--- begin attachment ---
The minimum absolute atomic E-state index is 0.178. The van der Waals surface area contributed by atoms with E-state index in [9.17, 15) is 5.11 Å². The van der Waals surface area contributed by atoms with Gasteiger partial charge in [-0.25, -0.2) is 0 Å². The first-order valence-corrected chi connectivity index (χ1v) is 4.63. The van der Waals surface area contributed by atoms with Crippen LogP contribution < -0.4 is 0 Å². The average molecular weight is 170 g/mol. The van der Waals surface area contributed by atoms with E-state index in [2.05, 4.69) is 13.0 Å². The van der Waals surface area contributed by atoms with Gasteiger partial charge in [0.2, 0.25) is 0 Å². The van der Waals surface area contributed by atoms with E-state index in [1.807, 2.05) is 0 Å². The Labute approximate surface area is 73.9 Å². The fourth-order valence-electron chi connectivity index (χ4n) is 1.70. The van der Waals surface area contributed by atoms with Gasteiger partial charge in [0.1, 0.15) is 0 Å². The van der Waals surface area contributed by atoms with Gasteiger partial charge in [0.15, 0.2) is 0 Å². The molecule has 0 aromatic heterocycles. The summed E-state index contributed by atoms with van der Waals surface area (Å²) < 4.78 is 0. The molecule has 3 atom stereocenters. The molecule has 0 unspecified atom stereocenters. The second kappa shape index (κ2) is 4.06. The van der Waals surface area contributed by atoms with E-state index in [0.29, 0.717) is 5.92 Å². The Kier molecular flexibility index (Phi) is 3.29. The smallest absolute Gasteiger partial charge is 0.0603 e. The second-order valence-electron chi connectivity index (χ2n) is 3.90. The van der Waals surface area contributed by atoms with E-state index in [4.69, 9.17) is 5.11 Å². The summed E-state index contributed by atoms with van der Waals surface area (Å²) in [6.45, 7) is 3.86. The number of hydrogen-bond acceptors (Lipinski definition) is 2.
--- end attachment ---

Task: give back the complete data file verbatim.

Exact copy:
The minimum absolute atomic E-state index is 0.178. The van der Waals surface area contributed by atoms with E-state index in [9.17, 15) is 5.11 Å². The van der Waals surface area contributed by atoms with Gasteiger partial charge in [-0.25, -0.2) is 0 Å². The first-order valence-corrected chi connectivity index (χ1v) is 4.63. The van der Waals surface area contributed by atoms with Crippen LogP contribution < -0.4 is 0 Å². The average molecular weight is 170 g/mol. The van der Waals surface area contributed by atoms with E-state index in [2.05, 4.69) is 13.0 Å². The van der Waals surface area contributed by atoms with Gasteiger partial charge in [0.2, 0.25) is 0 Å². The van der Waals surface area contributed by atoms with E-state index in [1.807, 2.05) is 0 Å². The Labute approximate surface area is 73.9 Å². The fourth-order valence-electron chi connectivity index (χ4n) is 1.70. The van der Waals surface area contributed by atoms with Gasteiger partial charge in [0.1, 0.15) is 0 Å². The van der Waals surface area contributed by atoms with Gasteiger partial charge in [0.15, 0.2) is 0 Å². The molecule has 0 aromatic heterocycles. The summed E-state index contributed by atoms with van der Waals surface area (Å²) < 4.78 is 0. The molecule has 3 atom stereocenters. The molecule has 0 unspecified atom stereocenters. The second kappa shape index (κ2) is 4.06. The van der Waals surface area contributed by atoms with E-state index in [0.29, 0.717) is 5.92 Å². The Kier molecular flexibility index (Phi) is 3.29. The smallest absolute Gasteiger partial charge is 0.0603 e. The second-order valence-electron chi connectivity index (χ2n) is 3.90. The van der Waals surface area contributed by atoms with E-state index in [4.69, 9.17) is 5.11 Å². The summed E-state index contributed by atoms with van der Waals surface area (Å²) in [6.45, 7) is 3.86. The number of hydrogen-bond acceptors (Lipinski definition) is 2.